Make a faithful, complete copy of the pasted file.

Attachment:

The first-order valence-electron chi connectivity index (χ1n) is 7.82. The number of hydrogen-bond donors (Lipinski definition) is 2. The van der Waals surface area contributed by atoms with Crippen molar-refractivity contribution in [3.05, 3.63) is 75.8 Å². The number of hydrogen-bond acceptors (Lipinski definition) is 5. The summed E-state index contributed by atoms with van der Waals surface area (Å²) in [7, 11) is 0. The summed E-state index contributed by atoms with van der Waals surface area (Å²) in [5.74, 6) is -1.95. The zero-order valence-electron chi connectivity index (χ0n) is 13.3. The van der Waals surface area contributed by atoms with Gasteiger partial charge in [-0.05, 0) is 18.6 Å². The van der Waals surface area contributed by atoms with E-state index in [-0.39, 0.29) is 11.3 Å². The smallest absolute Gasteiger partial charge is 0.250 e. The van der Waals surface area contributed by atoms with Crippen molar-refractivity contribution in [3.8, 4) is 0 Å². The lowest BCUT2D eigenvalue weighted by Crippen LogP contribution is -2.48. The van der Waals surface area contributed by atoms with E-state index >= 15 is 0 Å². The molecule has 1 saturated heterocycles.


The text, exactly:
The first-order valence-electron chi connectivity index (χ1n) is 7.82. The number of hydrogen-bond donors (Lipinski definition) is 2. The van der Waals surface area contributed by atoms with Crippen molar-refractivity contribution in [3.05, 3.63) is 75.8 Å². The number of hydrogen-bond acceptors (Lipinski definition) is 5. The summed E-state index contributed by atoms with van der Waals surface area (Å²) in [7, 11) is 0. The summed E-state index contributed by atoms with van der Waals surface area (Å²) in [5.74, 6) is -1.95. The zero-order valence-electron chi connectivity index (χ0n) is 13.3. The van der Waals surface area contributed by atoms with Gasteiger partial charge in [-0.05, 0) is 18.6 Å². The van der Waals surface area contributed by atoms with E-state index in [-0.39, 0.29) is 11.3 Å². The smallest absolute Gasteiger partial charge is 0.250 e. The van der Waals surface area contributed by atoms with Crippen molar-refractivity contribution in [3.8, 4) is 0 Å². The lowest BCUT2D eigenvalue weighted by Crippen LogP contribution is -2.48. The van der Waals surface area contributed by atoms with E-state index >= 15 is 0 Å². The molecule has 1 saturated heterocycles.